COVID-19 dominated news in 2020 and rightly so. Most of the top read stories of the year revolved around the deadly virus, from government officials asking tourists to stay away from Lake Tahoe, to what’s open during the pandemic, to a smoking hot real estate market, to the forest service closing all of its land in California.
If the coronavirus wasn’t enough, South Lake Tahoe even recorded the first plague case in the state in the last five years.
This past year has been crazy with the virus dictating our lives. Most of us have been hunkered down and trying to survive physically and emotionally.
It has made for a memorable year, for better or worse, and we’re all looking forward to moving into 2021.
Here are some of the Tribune’s most read stories of 2020.
About ten days after the coronavirus threat led the governors of California and Nevada to shut down businesses in March, Lake Tahoe officials asked tourists to stay away after seeing a surge of visitation right after the lockdowns.
VHRs and hotels were full which led South Lake Tahoe leadership to enact $1,000 fines for people violating state issued guidelines.
Residents were furious with the surge of visitors and even the president and CEO of the Lake Tahoe Vistor’s Authority asked tourists to stay away.
The governors called for people to get outside and take care of their physical health, and that apparently meant for people to visit Tahoe.
“The governor’s order says for people to exercise near their homes so unless all those people suddenly moved near the trailhead (in Tahoe), I don’t think they’re following the order,” said one community leader.
Lake Tahoe real estate market off the charts during pandemic
The Lake Tahoe real estate market has gone through the roof in the past nine months. The market has been strong for years, but this summer agents talked about how they’d never seen it so busy. House prices were going up by the day as multiple offers and bidding wars became normal.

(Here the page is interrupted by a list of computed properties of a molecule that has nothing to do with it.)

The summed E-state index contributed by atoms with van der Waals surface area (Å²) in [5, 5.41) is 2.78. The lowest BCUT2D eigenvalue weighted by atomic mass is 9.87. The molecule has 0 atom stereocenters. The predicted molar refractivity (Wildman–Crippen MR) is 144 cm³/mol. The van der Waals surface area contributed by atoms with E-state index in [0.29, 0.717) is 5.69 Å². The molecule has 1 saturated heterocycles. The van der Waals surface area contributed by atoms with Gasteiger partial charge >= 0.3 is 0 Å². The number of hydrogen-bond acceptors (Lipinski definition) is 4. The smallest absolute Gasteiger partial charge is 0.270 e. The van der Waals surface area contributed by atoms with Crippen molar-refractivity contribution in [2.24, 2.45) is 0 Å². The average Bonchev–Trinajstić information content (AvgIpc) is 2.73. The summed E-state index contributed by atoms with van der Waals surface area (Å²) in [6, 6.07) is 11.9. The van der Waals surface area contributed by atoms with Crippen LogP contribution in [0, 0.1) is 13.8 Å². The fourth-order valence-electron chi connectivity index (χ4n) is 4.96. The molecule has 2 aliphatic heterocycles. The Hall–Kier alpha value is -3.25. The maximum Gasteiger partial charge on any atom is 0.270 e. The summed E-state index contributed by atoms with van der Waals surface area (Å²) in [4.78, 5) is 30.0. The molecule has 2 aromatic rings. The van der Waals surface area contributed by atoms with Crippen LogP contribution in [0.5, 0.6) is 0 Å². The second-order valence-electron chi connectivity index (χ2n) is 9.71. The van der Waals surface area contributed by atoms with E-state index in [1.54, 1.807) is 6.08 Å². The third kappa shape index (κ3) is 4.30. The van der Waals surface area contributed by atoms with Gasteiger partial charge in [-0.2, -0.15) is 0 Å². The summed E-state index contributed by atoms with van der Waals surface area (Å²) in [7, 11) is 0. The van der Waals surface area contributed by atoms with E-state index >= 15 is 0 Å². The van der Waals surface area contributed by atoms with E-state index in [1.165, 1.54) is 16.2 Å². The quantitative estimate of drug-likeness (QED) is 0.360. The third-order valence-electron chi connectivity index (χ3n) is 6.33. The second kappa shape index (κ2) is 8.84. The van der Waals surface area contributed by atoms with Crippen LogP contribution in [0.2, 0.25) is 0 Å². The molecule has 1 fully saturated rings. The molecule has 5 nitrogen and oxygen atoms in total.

We followed up that story in December and one of those same agents told us the market looked “grim.”
With only so much housing available at Tahoe, and new builds at a minimum, inventory has plummeted and there’s not a whole heck of a lot to sell.
“It’s a grim outlook for the local community and real estate agents. It’s pretty cutthroat, only 15% [of agents] have control of the market,” said one agent.
Another said, “We only have so many homes in the Tahoe area and not many new builds. I think the low inventory will continue, and thus the demand will continue and over asking offers.
During the third month of closures and sheltering in place, in May, people were getting pretty anxious to do something, anything, especially get outside.
The weather was warm and California was getting ready to enter Phase 2 of its reopening, which meant state parks were officially open, even though the trails were never closed. Nevada was also allowing 50% capacity at its state parks. South Lake Tahoe opened its city beaches and facilities and forest land was open, although the forests would all be closed a few months later …
In an unprecedented move, the U.S. Forest Service shut down all of its land in the state, all 18 forest regions, due to a combination of increased visitation from the pandemic and extreme fire conditions. No hiking, no camping, no campfires or burning of any kind and any trespassers were subject to $5,000 fines or up to $10,000 for organizations who bucked the rules.
The Lake Tahoe Basin Management Unit public affairs specialist said she had never seen the forest service shut down all its land in the 15 years she’s been there.
The closures that went into effect in early September at Tahoe, lasted all through November.